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A new study supported by the Southwest, Northwest, and North Central CASCs found that a few days of water scarcity during critical growth periods dramatically limited post-fire sagebrush regeneration across the Great Basin. 

Water is one of the most critical resources in any ecosystem. Past a certain threshold, a lack of water can permanently alter plant and animal communities, causing ecosystems to fundamentally and sometimes permanently change in structure and function. Like all droughts, transformative ecological droughts are becoming increasingly common in the modern era of climate change and intense fire seasons. Yet ecological droughts are particularly hard to study – they occur on spatial and time scales that are difficult to measure, and the unique community dynamics specific to each ecosystem can make insights hard to generalize. As such, little is known about the specific drivers of ecosystem transformations caused by droughts. 

In a recent study supported by the Southwest, Northwest, and North Central CASCs, a group of federal and academic researchers investigated the role of small-scale ecological droughts on post-fire sagebrush recovery. They measured sagebrush regrowth in previously-burned plots across the Great Basin and compared these measurements to two metrics of drought: a broad-scale drought index measuring regional water availability on a monthly basis (Standardized Precipitation Evapotranspiration Index, SPEI) and a fine-scale drought index measuring soil water content on a daily basis (soil-water potential).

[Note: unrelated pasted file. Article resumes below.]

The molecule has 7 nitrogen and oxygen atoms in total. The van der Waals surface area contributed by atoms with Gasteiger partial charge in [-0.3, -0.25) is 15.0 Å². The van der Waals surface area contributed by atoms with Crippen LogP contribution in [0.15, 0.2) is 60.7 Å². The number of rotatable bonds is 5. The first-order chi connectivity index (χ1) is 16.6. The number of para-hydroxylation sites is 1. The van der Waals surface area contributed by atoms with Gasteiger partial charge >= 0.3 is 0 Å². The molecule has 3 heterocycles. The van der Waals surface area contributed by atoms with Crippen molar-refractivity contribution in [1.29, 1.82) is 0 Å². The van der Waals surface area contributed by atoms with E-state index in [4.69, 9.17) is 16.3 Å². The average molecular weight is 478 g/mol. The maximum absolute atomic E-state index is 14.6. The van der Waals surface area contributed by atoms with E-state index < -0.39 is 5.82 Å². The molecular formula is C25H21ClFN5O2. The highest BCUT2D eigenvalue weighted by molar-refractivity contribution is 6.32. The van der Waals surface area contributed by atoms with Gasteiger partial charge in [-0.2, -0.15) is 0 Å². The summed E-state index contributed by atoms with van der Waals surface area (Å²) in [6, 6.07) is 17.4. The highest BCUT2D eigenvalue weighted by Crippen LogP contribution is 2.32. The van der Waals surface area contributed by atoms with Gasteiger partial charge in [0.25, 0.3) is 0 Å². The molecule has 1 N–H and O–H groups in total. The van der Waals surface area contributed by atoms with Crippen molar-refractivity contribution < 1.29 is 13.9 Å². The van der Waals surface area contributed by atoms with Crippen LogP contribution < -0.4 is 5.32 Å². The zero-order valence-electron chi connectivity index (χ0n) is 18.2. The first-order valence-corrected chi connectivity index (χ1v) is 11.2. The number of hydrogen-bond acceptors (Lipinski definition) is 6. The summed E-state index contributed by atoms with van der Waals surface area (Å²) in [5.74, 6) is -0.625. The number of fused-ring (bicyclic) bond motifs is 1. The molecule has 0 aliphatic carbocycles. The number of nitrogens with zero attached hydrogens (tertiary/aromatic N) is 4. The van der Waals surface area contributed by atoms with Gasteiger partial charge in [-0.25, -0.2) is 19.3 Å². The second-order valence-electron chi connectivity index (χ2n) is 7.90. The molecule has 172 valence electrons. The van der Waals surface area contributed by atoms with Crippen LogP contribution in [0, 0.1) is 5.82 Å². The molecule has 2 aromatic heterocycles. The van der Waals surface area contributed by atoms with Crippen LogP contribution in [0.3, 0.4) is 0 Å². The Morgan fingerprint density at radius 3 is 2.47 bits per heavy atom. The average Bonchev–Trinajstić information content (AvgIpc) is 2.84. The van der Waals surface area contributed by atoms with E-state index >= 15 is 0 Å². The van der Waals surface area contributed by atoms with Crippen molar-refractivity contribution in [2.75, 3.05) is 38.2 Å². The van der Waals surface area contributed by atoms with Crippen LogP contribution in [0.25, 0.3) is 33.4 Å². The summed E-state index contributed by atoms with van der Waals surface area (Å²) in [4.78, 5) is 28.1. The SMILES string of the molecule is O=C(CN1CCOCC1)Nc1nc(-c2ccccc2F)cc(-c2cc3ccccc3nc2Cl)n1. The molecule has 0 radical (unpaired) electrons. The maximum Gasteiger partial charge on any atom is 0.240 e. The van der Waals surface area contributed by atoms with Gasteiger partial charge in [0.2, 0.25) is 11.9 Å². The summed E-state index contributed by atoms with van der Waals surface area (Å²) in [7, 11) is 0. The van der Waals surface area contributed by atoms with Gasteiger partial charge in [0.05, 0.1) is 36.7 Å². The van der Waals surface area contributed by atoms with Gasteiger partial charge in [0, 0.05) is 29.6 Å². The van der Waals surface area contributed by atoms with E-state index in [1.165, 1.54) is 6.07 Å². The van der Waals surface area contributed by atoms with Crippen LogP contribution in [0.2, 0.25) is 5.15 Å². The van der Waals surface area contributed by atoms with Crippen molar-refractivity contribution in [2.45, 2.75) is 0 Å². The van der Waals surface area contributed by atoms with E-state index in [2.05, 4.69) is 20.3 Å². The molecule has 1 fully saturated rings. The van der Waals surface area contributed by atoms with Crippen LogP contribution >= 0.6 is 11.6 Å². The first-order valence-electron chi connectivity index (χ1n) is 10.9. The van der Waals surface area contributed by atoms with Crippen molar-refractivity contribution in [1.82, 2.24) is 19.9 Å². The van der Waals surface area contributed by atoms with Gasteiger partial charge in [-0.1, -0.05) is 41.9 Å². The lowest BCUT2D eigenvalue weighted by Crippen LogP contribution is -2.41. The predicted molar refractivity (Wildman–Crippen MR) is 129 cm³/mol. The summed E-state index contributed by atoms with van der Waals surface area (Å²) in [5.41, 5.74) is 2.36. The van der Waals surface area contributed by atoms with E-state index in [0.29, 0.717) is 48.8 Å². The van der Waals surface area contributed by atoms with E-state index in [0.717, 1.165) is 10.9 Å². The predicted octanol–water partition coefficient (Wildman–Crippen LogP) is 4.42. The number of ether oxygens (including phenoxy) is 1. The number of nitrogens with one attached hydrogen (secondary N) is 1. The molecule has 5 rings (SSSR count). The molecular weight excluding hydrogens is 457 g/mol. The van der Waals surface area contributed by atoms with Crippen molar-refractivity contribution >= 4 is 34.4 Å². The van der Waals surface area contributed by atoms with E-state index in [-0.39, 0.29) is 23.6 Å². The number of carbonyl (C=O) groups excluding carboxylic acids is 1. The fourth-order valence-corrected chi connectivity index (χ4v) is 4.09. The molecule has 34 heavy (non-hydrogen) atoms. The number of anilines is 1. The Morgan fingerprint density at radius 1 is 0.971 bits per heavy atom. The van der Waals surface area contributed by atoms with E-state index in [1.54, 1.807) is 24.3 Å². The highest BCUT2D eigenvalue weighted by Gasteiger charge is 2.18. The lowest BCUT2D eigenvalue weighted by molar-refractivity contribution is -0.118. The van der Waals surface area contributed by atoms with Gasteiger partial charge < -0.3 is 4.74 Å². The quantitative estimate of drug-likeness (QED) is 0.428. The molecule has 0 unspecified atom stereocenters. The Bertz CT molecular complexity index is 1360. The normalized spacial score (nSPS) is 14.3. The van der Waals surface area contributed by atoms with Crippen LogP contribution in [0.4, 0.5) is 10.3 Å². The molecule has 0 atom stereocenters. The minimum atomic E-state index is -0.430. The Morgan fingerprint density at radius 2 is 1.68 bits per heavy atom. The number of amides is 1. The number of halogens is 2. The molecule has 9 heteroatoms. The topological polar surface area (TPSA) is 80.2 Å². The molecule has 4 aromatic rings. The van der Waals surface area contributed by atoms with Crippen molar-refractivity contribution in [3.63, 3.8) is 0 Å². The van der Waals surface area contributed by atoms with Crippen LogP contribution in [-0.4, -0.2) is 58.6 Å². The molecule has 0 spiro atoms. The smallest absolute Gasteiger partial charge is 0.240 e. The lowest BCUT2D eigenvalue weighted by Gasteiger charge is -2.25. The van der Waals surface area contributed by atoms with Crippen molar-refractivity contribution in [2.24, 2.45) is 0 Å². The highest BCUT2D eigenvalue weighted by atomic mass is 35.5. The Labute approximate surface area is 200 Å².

They found that daily soil-water availability measurements during the March germination window was a strong predictor of sagebrush regrowth, while monthly drought measurements were not. This indicates that, even though droughts are usually thought of in terms of months or years, water scarcity over short time periods can dramatically decrease plant survival post-fire. These results emphasize that drought has profound, long-lasting impacts on sagebrush ecosystems, both by increasing the frequency and intensity of wildfires and by altering the ecosystem’s ability to regenerate. The authors hope these insights aid resource managers in the Great Basin improve sagebrush recruitment after wildfires. 

This study is part of the “Improving the Success of Post-Fire Adaptive Management Strategies in Sagebrush Steppe” project funded jointly by the Southwest, Northwest, and North Central CASCs.  

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